It’s officially in the books: the Midland school board finalized the bond election recount results Tuesday. Everything from here forward will be dealt with by Midland County. This despite a more than 800 ballot discrepancy. People at today’s meeting asked the board to hold off on canvassing the recount until the county gets to the bottom of what happened. “It’s disappointing in that there’s so many questions left unanswered. That’s the part that really I’m having trouble with,” Matt Galindo said. “To know that there’s a discrepancy in the amount of votes. I’m disappointed, worried and now have a lack of trust.” Midland ISD school board president Rick Davis took the opportunity to explain in detail how the recount process worked Friday. The process included nine teams of three – one representative from each side of the issue and an at-large member were on each team.

Full Article: Midland ISD canvassing bond election | newswest9.com.

Texas: Cause of 820-vote discrepancy in Midland County not yet known | Midland Reporter-Telegram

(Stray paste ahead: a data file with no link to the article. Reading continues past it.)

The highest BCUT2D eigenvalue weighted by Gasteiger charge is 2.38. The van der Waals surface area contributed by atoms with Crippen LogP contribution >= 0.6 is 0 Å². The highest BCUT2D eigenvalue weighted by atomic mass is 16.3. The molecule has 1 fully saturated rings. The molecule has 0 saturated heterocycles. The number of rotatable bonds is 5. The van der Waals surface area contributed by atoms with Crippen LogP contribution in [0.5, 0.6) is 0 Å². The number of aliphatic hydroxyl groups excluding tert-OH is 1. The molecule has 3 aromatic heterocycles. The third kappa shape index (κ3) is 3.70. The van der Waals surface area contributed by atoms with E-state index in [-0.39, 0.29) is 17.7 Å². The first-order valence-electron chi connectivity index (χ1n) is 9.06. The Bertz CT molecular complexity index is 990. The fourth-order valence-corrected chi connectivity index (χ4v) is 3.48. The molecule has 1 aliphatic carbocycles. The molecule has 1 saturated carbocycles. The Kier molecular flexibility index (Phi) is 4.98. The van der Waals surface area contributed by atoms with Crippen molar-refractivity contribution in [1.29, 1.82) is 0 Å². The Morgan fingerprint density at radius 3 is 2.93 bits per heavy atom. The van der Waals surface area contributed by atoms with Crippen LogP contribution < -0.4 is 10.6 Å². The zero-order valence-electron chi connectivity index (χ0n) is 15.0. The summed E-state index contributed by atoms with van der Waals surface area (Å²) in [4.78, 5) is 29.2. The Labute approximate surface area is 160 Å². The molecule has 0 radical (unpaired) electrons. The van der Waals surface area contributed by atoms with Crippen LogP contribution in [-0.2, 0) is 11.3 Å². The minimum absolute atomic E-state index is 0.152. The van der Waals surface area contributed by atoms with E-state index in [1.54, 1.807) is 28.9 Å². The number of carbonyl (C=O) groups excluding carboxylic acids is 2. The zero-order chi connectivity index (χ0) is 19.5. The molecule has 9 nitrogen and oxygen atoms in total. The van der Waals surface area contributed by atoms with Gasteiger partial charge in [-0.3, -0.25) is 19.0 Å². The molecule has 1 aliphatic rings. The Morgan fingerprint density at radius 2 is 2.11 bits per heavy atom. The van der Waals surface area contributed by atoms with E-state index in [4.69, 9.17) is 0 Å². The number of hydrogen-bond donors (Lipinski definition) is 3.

Midland County Elections Administrator Deborah Land told the Reporter-Telegram it has not been determined what caused an 820-vote discrepancy between Election Day and the recount on the Midland ISD $569 million bond. Land said she has reached out to the legal department of the Secretary of State’s Office and is awaiting response. She has also reached out to representatives from ES&S, the voting machine vendor. “Until I have more information as to how we will be making any determination as to the difference in numbers, I have nothing further to tell you at this time,” Land wrote in an email. The electronic machines counted 23,631 ballots were cast on Nov. 5. When the ballots were counted by hand, the nine three-person teams counted 22,811 ballots total. The recount began sometime after 8 a.m. Friday and ended about 4 a.m. Saturday. Midland County Elections Administrator Deborah Land told the Reporter-Telegram it has not been determined what caused an 820-vote discrepancy between Election Day and the recount on the Midland ISD $569 million bond. Land said she has reached out to the legal department of the Secretary of State’s Office and is awaiting response. She has also reached out to representatives from ES&S, the voting machine vendor.

Full Article: Cause of 820-vote discrepancy not yet known - Midland Reporter-Telegram.

Editorials: Hand-marked Paper Ballots: How this Tried-and-True Method Makes Us More Secure | Bennie J. Smith/Memphis Commercial Appeal